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When Dreams Crumble

When Dreams Crumble

By Chris Worthy
Copyright 2005 Palmetto Parent/Gannett

Virginia Williams dreamed of being of mother. She never expected her dreams to crumble around her, leaving her wracked with fear.

Williams had been married for about five years when Tyler, now 3, was conceived.

“Needless to say, he was a very wanted baby,” Williams said.

The pregnancy was easy, according to Williams. Even Tyler’s birth by Caesarean section was “a breeze.”

Breastfeeding was difficult for Williams, a psychiatric nurse at Palmetto Health Baptist. Even before leaving the hospital, Williams became anxious, a condition that worsened when she realized that Tyler was showing symptoms of dehydration.

“I started feeling really panicky,” she said. “Not just ‘new mom panicky,’ but really panicky.”

Comforted by her pediatrician, Williams and her husband were able to take Tyler home. But search the family photo albums and you won’t find pictures of Williams leaving the hospital. Her mental state was already taking a turn for the worse.

“I was such a wreck,” she said. “The first night at home, I just laid my head in my husband’s lap and cried.”

Williams was spiraling into postpartum depression, a condition she had witnessed in patients she cared for, but one she never expected to hit so close to home.

“They feel like they are the only ones,” Judy McKay, a psychiatrist in the Department of Neuropsychiatry at the USC School of Medicine, said. “There’s a lot of guilt, a lot of guilt.”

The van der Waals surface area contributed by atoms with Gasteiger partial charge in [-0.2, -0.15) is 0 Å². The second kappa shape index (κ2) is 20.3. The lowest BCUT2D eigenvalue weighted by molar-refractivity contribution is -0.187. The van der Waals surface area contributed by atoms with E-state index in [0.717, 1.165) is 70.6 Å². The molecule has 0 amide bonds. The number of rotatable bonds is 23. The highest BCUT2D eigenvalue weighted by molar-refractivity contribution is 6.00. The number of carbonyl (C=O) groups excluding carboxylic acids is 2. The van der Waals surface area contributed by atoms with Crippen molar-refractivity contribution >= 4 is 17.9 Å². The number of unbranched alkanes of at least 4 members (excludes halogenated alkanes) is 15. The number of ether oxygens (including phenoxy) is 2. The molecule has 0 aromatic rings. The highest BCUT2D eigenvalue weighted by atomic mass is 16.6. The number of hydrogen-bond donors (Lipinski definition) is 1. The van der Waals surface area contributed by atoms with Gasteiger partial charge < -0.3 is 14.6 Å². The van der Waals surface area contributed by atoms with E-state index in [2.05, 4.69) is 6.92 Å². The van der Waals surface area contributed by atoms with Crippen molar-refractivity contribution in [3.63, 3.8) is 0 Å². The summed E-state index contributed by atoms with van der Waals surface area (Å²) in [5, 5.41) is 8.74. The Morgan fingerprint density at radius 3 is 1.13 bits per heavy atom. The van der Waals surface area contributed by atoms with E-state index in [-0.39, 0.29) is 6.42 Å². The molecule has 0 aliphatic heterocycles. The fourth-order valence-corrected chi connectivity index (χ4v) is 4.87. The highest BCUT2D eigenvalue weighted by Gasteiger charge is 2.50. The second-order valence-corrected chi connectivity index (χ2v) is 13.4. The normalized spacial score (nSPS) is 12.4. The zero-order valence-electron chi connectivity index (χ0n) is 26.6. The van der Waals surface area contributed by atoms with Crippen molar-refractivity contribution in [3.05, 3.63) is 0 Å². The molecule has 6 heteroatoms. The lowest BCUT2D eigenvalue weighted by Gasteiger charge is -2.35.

Many new mothers experience the so-called “baby blues,” which often bring crying and fatigue.

“The baby blues start about three days after the baby is born,” McKay said. “It’s usually completely gone by about a week.”

Postpartum depression may begin anytime in the first year after baby’s birth. It is characterized by general symptoms of depression, McKay said.

“Often, they are extremely tired,” McKay said. “The concentration goes down. They get overwhelmed easier. They might have trouble sleeping or they might sleep too much. They might lose their appetite or eat too much. Some of the symptoms mimic the symptoms of just being a mom.”

But postpartum depression gradually gets worse.

“About 20 percent of the baby blues can go on to be postpartum depression,” McKay said. “If it’s getting worse or it’s lasting two, three, four weeks—it’s very insidious. It’s very gradual.”

Williams’ symptoms, characterized most prominently by anxiety, did grow worse. Her husband was able to take the first month off from work and the couple took turns caring for the baby.

“I started getting panicky when it was my turn to take care of him,” Williams said. “My thoughts and feelings were so out of control.”

Williams recalled the day when she sat on the floor clipping coupons, her infant son on the floor beside her.

“I looked at the scissors and I looked at Tyler,” she said. “I didn’t have a feeling of hurting him, but I became terrified of having those feelings.”

Williams quickly left the room and went to wash her face. When the intrusive thoughts continued, she immediately called a psychiatrist.

“I had not bathed,” she said. “I had not eaten in days. He just looked at me and I started crying. He told me it would be okay and that he would get me through this.”

With the help of her husband and parents, Williams had help caring for Tyler as her condition was gradually stabilized with medication.

McKay said intrusive thoughts like those experienced by Williams are not uncommon with postpartum depression.

“These are thoughts that aren’t psychotic, but they are afraid,” she said. “A mom going to the kitchen and the thought ‘what if the baby falls on the stove?’ Well, she wasn’t even near the stove. They aren’t suicidal or homicidal; they are just brief thoughts. ‘What if I stumble and fall with the baby?’ These intrusive thoughts cause even more anxiety. It’s so scary to have these thoughts.”

McKay said postpartum depression differs from postpartum psychosis, a condition that can result in homicidal or suicidal acts.